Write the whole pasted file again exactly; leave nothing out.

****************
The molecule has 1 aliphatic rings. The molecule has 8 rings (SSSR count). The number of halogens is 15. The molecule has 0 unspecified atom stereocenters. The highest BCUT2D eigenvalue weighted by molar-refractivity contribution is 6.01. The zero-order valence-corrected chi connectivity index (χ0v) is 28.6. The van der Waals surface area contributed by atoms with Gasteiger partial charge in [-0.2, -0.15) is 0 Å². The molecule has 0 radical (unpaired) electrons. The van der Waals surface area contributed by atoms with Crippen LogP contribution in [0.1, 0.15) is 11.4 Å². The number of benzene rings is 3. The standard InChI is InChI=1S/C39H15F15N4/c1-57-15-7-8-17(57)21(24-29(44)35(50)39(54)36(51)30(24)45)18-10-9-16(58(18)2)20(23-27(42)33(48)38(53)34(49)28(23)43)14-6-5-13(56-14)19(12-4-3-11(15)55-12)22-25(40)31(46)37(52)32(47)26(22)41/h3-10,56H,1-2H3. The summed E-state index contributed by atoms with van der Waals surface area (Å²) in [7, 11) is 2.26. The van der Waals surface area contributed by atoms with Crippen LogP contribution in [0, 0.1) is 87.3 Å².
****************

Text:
The molecule has 1 aliphatic rings. The molecule has 8 rings (SSSR count). The number of halogens is 15. The molecule has 0 unspecified atom stereocenters. The highest BCUT2D eigenvalue weighted by molar-refractivity contribution is 6.01. The zero-order valence-corrected chi connectivity index (χ0v) is 28.6. The van der Waals surface area contributed by atoms with Gasteiger partial charge in [-0.2, -0.15) is 0 Å². The molecule has 0 radical (unpaired) electrons. The van der Waals surface area contributed by atoms with Crippen LogP contribution in [0.1, 0.15) is 11.4 Å². The number of benzene rings is 3. The standard InChI is InChI=1S/C39H15F15N4/c1-57-15-7-8-17(57)21(24-29(44)35(50)39(54)36(51)30(24)45)18-10-9-16(58(18)2)20(23-27(42)33(48)38(53)34(49)28(23)43)14-6-5-13(56-14)19(12-4-3-11(15)55-12)22-25(40)31(46)37(52)32(47)26(22)41/h3-10,56H,1-2H3. The summed E-state index contributed by atoms with van der Waals surface area (Å²) in [7, 11) is 2.26. The van der Waals surface area contributed by atoms with Crippen LogP contribution in [0, 0.1) is 87.3 Å².